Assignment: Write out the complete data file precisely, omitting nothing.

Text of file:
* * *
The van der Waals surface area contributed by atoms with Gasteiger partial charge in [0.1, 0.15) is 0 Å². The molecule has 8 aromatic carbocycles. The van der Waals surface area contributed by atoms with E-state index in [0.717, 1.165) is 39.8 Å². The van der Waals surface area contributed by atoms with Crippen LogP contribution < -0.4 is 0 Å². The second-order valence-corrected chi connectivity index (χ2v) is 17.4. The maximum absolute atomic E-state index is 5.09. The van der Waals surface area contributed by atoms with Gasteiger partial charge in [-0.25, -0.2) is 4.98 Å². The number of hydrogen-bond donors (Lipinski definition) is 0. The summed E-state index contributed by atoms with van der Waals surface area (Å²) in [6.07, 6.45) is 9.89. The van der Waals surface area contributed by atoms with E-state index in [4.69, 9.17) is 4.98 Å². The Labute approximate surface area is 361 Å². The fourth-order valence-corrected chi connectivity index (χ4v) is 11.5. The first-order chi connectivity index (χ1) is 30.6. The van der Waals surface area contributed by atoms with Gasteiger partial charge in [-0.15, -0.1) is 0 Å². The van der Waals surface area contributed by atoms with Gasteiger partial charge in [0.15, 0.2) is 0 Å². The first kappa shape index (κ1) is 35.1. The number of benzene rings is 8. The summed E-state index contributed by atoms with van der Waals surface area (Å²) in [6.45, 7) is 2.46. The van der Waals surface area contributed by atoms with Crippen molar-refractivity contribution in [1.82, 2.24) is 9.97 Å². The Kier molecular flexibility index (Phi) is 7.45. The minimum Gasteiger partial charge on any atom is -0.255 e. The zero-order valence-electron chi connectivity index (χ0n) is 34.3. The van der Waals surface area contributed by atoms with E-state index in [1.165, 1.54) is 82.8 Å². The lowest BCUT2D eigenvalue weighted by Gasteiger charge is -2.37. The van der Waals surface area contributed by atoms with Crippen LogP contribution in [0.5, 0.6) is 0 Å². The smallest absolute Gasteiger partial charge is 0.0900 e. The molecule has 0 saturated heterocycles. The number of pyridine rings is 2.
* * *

The van der Waals surface area contributed by atoms with Gasteiger partial charge in [0.1, 0.15) is 0 Å². The molecule has 8 aromatic carbocycles. The van der Waals surface area contributed by atoms with E-state index in [0.717, 1.165) is 39.8 Å². The van der Waals surface area contributed by atoms with Crippen LogP contribution < -0.4 is 0 Å². The second-order valence-corrected chi connectivity index (χ2v) is 17.4. The maximum absolute atomic E-state index is 5.09. The van der Waals surface area contributed by atoms with Gasteiger partial charge in [-0.25, -0.2) is 4.98 Å². The number of hydrogen-bond donors (Lipinski definition) is 0. The summed E-state index contributed by atoms with van der Waals surface area (Å²) in [6.07, 6.45) is 9.89. The van der Waals surface area contributed by atoms with E-state index in [4.69, 9.17) is 4.98 Å². The Labute approximate surface area is 361 Å². The fourth-order valence-corrected chi connectivity index (χ4v) is 11.5. The first-order chi connectivity index (χ1) is 30.6. The van der Waals surface area contributed by atoms with Gasteiger partial charge in [-0.15, -0.1) is 0 Å². The van der Waals surface area contributed by atoms with Gasteiger partial charge in [0.15, 0.2) is 0 Å². The first kappa shape index (κ1) is 35.1. The number of benzene rings is 8. The summed E-state index contributed by atoms with van der Waals surface area (Å²) in [6.45, 7) is 2.46. The van der Waals surface area contributed by atoms with Crippen molar-refractivity contribution in [1.82, 2.24) is 9.97 Å². The Kier molecular flexibility index (Phi) is 7.45. The minimum Gasteiger partial charge on any atom is -0.255 e. The zero-order valence-electron chi connectivity index (χ0n) is 34.3. The van der Waals surface area contributed by atoms with E-state index in [1.165, 1.54) is 82.8 Å². The lowest BCUT2D eigenvalue weighted by Gasteiger charge is -2.37. The van der Waals surface area contributed by atoms with Crippen LogP contribution in [0.5, 0.6) is 0 Å². The smallest absolute Gasteiger partial charge is 0.0900 e. The molecule has 0 saturated heterocycles. The number of pyridine rings is 2.